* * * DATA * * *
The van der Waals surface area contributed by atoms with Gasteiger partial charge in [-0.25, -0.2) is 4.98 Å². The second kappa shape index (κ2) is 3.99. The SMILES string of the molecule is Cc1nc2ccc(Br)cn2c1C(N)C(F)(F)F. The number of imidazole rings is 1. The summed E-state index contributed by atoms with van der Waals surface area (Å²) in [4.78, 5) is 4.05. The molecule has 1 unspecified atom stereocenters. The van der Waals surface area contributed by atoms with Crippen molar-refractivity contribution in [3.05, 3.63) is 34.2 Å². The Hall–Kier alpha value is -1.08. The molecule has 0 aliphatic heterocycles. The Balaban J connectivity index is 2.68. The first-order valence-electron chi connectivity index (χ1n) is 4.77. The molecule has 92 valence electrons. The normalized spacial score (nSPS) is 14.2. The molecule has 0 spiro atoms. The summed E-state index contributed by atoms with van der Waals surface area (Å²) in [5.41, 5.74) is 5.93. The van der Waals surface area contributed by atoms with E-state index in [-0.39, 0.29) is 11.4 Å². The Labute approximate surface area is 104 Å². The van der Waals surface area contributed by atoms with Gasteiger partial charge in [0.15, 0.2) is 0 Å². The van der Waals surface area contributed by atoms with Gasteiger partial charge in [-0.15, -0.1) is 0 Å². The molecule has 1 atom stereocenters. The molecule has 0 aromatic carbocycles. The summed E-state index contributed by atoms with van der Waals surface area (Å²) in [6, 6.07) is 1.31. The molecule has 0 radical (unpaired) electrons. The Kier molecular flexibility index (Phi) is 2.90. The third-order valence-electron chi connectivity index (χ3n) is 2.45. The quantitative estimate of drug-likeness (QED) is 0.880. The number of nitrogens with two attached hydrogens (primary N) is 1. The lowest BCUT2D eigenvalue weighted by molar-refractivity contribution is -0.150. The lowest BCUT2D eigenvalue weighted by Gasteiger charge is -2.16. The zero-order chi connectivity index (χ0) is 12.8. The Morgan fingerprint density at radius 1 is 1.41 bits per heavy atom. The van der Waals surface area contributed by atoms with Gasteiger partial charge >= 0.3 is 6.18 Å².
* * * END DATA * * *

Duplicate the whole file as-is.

The van der Waals surface area contributed by atoms with Gasteiger partial charge in [-0.25, -0.2) is 4.98 Å². The second kappa shape index (κ2) is 3.99. The SMILES string of the molecule is Cc1nc2ccc(Br)cn2c1C(N)C(F)(F)F. The number of imidazole rings is 1. The summed E-state index contributed by atoms with van der Waals surface area (Å²) in [4.78, 5) is 4.05. The molecule has 1 unspecified atom stereocenters. The van der Waals surface area contributed by atoms with Crippen molar-refractivity contribution in [3.05, 3.63) is 34.2 Å². The Hall–Kier alpha value is -1.08. The molecule has 0 aliphatic heterocycles. The Balaban J connectivity index is 2.68. The first-order valence-electron chi connectivity index (χ1n) is 4.77. The molecule has 92 valence electrons. The normalized spacial score (nSPS) is 14.2. The molecule has 0 spiro atoms. The summed E-state index contributed by atoms with van der Waals surface area (Å²) in [5.41, 5.74) is 5.93. The van der Waals surface area contributed by atoms with E-state index in [-0.39, 0.29) is 11.4 Å². The Labute approximate surface area is 104 Å². The van der Waals surface area contributed by atoms with Gasteiger partial charge in [0.15, 0.2) is 0 Å². The van der Waals surface area contributed by atoms with Gasteiger partial charge in [-0.15, -0.1) is 0 Å². The molecule has 1 atom stereocenters. The molecule has 0 aromatic carbocycles. The summed E-state index contributed by atoms with van der Waals surface area (Å²) in [6, 6.07) is 1.31. The molecule has 0 radical (unpaired) electrons. The Kier molecular flexibility index (Phi) is 2.90. The third-order valence-electron chi connectivity index (χ3n) is 2.45. The quantitative estimate of drug-likeness (QED) is 0.880. The number of nitrogens with two attached hydrogens (primary N) is 1. The lowest BCUT2D eigenvalue weighted by molar-refractivity contribution is -0.150. The lowest BCUT2D eigenvalue weighted by Gasteiger charge is -2.16. The zero-order chi connectivity index (χ0) is 12.8. The Morgan fingerprint density at radius 1 is 1.41 bits per heavy atom. The van der Waals surface area contributed by atoms with Gasteiger partial charge >= 0.3 is 6.18 Å².